The decision to be a table for Halloween must, in retrospect, be questioned. Looking back, I can offer no explanation other than sheer, cussed laziness. This was high school, laziness at its career zenith. My parents owned a picnic basket that included a small checkered tablecloth. I draped this over my shoulders and stapled to it pictures cut from my mother’s Better Homes and Gardens: a pork chop, some spaghetti, lima beans, pie. People would ask what I was, and I’d bend over, back flat. “See?” I’d wiggle my arms. “These are my legs.” The rest of the time I walked around appearing to be some variety of poorly thought-out superhero. Look! It’s Nutrition Girl! No! It’s Nursing Home Meal Man!

Sometime after midnight, unbeknownst to me, someone hooked his Leonid Brezhnev mask to one of the staples on my tablecloth. The leader of the communist empire obscured my spaghetti. Confusion ensued.

“Who’s that with his face in your cutlets?”

I was at an age where any comment that you do not understand is assumed to be sexual innuendo. Where, anatomically, were one’s cutlets? I wondered. Why were they saying this to me? I recall once riding a crowded bus with a man whose convention nametag—"Hi, I’m BOB"—had been slapped on his back without his knowing. Strangers would board the bus, look at him and grin and say, “Hey, Bob!” I know Bob’s pain.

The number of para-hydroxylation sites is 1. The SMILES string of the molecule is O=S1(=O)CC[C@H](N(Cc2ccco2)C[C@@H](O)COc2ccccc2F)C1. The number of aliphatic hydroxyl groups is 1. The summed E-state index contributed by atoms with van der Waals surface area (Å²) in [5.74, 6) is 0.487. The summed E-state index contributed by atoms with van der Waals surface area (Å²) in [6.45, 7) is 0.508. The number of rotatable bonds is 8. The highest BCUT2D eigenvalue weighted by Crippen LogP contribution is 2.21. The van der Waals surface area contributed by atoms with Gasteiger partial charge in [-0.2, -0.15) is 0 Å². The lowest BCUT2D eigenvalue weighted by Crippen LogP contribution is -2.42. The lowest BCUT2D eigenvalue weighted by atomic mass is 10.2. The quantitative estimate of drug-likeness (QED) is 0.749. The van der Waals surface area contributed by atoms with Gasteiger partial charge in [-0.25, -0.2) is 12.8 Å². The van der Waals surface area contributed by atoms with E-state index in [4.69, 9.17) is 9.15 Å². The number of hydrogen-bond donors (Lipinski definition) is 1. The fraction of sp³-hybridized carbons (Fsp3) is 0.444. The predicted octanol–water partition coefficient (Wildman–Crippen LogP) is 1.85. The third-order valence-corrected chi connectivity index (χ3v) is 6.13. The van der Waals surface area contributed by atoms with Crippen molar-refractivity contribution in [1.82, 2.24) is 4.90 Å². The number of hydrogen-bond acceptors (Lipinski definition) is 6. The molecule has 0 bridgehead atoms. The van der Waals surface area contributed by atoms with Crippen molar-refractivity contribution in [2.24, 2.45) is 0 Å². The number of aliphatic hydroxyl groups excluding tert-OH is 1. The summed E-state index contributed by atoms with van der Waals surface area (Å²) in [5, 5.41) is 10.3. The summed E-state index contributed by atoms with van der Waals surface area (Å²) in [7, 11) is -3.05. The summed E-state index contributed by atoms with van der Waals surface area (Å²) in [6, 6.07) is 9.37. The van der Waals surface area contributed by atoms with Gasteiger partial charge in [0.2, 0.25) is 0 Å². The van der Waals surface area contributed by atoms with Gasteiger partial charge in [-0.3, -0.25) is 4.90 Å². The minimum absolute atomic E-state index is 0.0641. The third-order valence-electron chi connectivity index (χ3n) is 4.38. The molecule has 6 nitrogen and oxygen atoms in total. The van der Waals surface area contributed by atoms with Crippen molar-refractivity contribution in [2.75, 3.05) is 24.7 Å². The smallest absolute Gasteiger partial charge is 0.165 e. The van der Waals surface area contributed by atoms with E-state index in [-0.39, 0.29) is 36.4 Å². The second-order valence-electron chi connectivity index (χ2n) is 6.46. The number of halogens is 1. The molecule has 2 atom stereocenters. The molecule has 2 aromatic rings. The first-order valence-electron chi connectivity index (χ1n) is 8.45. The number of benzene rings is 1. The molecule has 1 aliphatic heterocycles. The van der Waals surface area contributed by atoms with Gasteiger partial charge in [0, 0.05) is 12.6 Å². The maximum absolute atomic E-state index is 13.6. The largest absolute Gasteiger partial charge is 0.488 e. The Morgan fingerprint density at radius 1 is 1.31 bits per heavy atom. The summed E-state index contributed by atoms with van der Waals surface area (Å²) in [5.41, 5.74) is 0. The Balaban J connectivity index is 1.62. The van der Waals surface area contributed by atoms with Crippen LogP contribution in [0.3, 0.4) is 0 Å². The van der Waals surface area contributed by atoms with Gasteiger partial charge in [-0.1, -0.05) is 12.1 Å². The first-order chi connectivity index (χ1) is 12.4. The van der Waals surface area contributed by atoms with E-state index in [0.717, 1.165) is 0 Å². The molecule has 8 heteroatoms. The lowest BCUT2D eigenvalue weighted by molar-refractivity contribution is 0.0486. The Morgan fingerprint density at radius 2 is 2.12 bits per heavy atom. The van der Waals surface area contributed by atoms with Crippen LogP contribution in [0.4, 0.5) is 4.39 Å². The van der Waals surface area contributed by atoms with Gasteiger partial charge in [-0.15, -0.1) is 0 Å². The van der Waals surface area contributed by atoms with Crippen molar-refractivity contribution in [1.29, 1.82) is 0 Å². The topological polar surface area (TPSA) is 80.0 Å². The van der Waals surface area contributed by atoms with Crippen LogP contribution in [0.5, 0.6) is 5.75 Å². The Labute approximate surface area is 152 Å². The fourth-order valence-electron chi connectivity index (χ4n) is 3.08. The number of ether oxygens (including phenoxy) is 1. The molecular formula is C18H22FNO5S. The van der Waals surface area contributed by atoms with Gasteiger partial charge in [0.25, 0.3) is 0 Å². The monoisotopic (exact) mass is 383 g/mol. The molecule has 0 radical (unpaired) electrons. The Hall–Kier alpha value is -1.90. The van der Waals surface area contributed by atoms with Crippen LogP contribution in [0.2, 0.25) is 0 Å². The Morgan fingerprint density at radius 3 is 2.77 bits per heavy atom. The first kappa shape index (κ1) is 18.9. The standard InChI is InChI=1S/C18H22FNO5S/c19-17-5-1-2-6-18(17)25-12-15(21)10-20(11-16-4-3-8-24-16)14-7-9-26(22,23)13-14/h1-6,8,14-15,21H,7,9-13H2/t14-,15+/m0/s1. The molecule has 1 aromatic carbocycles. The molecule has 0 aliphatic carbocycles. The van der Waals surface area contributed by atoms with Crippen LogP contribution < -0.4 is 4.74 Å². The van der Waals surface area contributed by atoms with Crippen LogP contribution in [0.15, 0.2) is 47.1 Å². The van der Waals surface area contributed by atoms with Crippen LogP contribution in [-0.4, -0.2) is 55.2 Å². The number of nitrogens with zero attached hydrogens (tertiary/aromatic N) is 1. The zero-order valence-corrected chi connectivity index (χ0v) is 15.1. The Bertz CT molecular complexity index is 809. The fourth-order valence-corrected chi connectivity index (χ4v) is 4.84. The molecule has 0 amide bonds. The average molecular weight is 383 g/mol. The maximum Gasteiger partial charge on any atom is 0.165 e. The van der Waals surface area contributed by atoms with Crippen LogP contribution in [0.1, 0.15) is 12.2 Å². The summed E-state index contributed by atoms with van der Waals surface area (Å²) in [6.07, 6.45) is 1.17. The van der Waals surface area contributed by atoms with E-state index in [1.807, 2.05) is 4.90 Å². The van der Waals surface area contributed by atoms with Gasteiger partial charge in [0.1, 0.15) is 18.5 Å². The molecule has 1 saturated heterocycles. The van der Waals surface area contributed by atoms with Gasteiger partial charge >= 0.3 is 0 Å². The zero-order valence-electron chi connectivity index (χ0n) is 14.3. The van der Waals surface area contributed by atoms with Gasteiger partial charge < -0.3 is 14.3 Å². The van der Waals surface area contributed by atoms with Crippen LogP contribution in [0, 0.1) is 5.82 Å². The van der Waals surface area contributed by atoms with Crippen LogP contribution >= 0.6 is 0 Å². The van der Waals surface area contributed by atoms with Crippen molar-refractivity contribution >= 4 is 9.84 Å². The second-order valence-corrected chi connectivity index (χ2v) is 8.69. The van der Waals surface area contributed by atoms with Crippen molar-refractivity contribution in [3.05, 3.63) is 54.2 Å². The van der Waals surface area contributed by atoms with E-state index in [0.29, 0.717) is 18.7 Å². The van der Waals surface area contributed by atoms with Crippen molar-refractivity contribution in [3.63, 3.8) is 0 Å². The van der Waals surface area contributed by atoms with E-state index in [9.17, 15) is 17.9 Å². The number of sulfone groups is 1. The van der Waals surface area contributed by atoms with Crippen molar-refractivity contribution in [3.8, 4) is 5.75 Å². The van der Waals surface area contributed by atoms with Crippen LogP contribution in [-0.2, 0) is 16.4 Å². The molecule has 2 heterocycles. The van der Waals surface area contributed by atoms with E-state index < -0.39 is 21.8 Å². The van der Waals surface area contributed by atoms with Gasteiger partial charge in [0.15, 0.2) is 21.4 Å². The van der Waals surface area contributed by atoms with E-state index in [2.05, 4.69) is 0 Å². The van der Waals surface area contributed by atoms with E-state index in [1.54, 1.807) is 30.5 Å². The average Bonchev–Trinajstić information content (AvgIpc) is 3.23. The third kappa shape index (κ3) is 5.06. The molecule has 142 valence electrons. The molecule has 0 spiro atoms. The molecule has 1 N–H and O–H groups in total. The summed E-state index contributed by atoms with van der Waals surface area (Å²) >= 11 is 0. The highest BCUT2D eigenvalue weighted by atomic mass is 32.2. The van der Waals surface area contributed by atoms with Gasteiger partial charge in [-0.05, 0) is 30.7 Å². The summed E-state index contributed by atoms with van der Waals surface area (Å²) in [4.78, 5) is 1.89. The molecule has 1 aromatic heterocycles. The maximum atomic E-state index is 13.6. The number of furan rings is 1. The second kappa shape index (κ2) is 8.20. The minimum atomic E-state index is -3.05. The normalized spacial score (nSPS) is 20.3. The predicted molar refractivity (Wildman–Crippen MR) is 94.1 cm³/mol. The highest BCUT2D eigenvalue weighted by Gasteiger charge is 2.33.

I vowed to do better. The following year, I had big plans for a Cat in the Hat costume. If you are going to be the Cat in the Hat, you need a respectable striped top hat. I tried to improvise with a stuffed stocking hat. It was a flaccid, poorly fitting thing. The stripes were the wrong color, the wrong size, the wrong genus and species. I believe I skipped the bow tie entirely. I wore a black unitard with a lumpily stuffed black pantyhose leg pinned to my backside. The cat’s tail looked very much like a picture I had seen in the illustrated Atlas of Proctology in an office at the medical school where I worked that summer as a janitor. PROLAPSED RECTUM, said the caption. My Cat in the Hat appeared to have this.

I believed I could make up for the crappy outfit with my patented Cat in the Hat facial expression. Also, I’d convinced a friend to wear a puffy blue fright wig and come with me as the Cat’s assistant Thing One. Though many believed him to be the fight promoter Don King. This owing to the lights being dim and the wig’s blue color difficult to detect, and to someone yelling out, “It’s Don King!” as we walked into the party. All night long, people would look at Don King, and then they’d look at me in my black unitard. (I had long ago ditched the hat.) “So you’re Muhammad Ali??” I’d do the face. “See? I’m the Cat in the Hat.” I did the face so many times that I became convinced my upper lip was stretching and that soon I would have Satchmo-like facial pouching. Eventually I gave up. I went with the flow. “Yes,” I’d say. “I’m Muhammad Ali.” I’d take a few jabs, then an uppercut. “And here is my prolapsed rectum.”